The Big Apple Circus has been dazzling US audiences for decades with its world-class performers. This autumn, the circus is entertaining a larger group than ever before, and in a different way than ever before, as Circus – a six-part PBS documentary – offers an in-depth look into the outside-the-big-top lives of the clowns, trapeze swingers, animal trainers and other talented people at the core of Big Apple’s success.
When PBS brought in Show of Force to produce the show’s opening sequence, the company immediately turned to Manic to handle production of the opening titles, which were concepted by design firm Chermayeff & Geismar. The result is a beautiful slow-motion sequence of characters flipping, riding and juggling across a stark-black, spotlight-accented screen as bold red typography scrolls across. The type varies in size, seems to float across the screen, and occasionally interacts with the characters, as when a pink-clad acrobat parts the letters of one credit, or when another title appears to snap at the force of a dog trainer’s lowering hoop.
“Show of Force came to us with a few episodes already cut, so they had a fairly solid idea of the direction the show was heading,” noted Manic CD Fran Roberts. “They also had done some preliminary exploratory on branding, logo and typography with Chermayeff & Geismar. What they needed was something that took the look and feel of the show and elevated the entire concept – showing the spectacle of the circus but personalizing and attaching to the more intimate human elements – with a lot of production value and spark, which is where Manic stepped in.”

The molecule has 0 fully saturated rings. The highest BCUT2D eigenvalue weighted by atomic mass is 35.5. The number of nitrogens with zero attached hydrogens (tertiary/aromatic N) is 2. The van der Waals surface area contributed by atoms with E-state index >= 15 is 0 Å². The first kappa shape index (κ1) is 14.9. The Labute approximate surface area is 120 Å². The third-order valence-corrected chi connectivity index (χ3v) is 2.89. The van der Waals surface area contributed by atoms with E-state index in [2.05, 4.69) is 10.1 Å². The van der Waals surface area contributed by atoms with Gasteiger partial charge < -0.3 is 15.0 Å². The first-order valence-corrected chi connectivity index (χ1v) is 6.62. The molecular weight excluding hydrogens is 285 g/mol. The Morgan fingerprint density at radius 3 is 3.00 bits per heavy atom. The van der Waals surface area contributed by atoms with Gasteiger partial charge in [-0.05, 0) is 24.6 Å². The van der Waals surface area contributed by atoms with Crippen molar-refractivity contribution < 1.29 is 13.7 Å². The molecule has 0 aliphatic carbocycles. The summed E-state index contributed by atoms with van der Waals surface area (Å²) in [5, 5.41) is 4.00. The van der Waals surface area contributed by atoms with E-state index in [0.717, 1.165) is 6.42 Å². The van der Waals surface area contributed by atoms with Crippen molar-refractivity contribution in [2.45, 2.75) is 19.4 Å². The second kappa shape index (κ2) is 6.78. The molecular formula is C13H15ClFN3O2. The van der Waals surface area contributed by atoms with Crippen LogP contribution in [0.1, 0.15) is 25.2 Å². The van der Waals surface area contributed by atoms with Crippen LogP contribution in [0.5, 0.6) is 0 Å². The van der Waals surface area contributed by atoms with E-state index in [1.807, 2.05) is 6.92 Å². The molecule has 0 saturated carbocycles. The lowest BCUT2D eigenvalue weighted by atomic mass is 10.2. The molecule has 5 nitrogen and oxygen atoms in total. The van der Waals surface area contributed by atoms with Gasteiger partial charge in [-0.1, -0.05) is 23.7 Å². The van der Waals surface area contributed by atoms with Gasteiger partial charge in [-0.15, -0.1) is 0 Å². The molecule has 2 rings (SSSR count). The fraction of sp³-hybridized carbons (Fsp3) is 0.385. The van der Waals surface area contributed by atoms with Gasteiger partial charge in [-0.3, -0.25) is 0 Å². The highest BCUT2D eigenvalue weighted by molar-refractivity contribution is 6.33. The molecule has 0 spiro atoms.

Manic spent six weeks on the project, making use of Apple Final Cut Pro and Color, Adobe Creative Suite, Autodesk Softimage and Flame throughout the two weeks of design and exploratory and the four weeks of subsequent production. The first act was to enhance the initial look of the type by fully integrating the letters as 3D objects that would respond to light and camera travel. Thereafter, the studio retimed, rotoscoped, color and density corrected, and performed rig/set removal on the raw footage.
“The plates had been shot on Phantom at various high speed frame rates, with all rigging and safety equipment exposed. We had to transform the raw shots into the clean final look,” said Roberts. “Not a problem given Manic’s depth of expertise, but we spent a lot of time simply making the plates work and flow in sequence.”
The project also spotlighted another area of Manic’s postproduction expertise that will become increasingly more relevant – 3D – as they tied the type and footage together and finalized the sequence in Flame.
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